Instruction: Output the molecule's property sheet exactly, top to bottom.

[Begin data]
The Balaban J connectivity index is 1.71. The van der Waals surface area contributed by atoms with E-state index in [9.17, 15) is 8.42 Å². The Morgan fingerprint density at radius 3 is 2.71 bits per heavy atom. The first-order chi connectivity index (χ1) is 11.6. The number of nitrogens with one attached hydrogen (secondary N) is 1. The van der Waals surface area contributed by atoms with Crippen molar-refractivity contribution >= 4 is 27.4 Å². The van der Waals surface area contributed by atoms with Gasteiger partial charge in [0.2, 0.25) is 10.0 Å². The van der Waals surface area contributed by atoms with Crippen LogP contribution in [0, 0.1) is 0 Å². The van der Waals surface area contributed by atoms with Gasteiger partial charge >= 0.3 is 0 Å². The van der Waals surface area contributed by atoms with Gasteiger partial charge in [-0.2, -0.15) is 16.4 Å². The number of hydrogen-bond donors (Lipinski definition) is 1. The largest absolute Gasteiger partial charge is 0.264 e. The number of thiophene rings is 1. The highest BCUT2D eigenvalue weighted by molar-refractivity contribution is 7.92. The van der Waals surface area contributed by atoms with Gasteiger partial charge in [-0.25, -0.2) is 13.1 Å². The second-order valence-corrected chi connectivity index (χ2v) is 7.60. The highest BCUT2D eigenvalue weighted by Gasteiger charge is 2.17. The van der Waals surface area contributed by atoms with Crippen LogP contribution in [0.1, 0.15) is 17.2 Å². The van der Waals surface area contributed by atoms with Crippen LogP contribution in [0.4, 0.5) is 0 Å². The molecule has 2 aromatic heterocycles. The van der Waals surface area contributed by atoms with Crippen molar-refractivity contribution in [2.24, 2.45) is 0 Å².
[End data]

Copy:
The Balaban J connectivity index is 1.71. The van der Waals surface area contributed by atoms with E-state index in [9.17, 15) is 8.42 Å². The Morgan fingerprint density at radius 3 is 2.71 bits per heavy atom. The first-order chi connectivity index (χ1) is 11.6. The number of nitrogens with one attached hydrogen (secondary N) is 1. The van der Waals surface area contributed by atoms with Crippen molar-refractivity contribution >= 4 is 27.4 Å². The van der Waals surface area contributed by atoms with Gasteiger partial charge in [0.2, 0.25) is 10.0 Å². The van der Waals surface area contributed by atoms with Crippen LogP contribution in [0, 0.1) is 0 Å². The van der Waals surface area contributed by atoms with Gasteiger partial charge >= 0.3 is 0 Å². The van der Waals surface area contributed by atoms with Gasteiger partial charge in [-0.2, -0.15) is 16.4 Å². The number of hydrogen-bond donors (Lipinski definition) is 1. The largest absolute Gasteiger partial charge is 0.264 e. The number of thiophene rings is 1. The highest BCUT2D eigenvalue weighted by molar-refractivity contribution is 7.92. The van der Waals surface area contributed by atoms with Gasteiger partial charge in [-0.25, -0.2) is 13.1 Å². The second-order valence-corrected chi connectivity index (χ2v) is 7.60. The highest BCUT2D eigenvalue weighted by Gasteiger charge is 2.17. The van der Waals surface area contributed by atoms with Crippen LogP contribution in [0.1, 0.15) is 17.2 Å². The van der Waals surface area contributed by atoms with Crippen LogP contribution in [0.4, 0.5) is 0 Å². The molecule has 2 aromatic heterocycles. The van der Waals surface area contributed by atoms with Crippen molar-refractivity contribution in [2.24, 2.45) is 0 Å².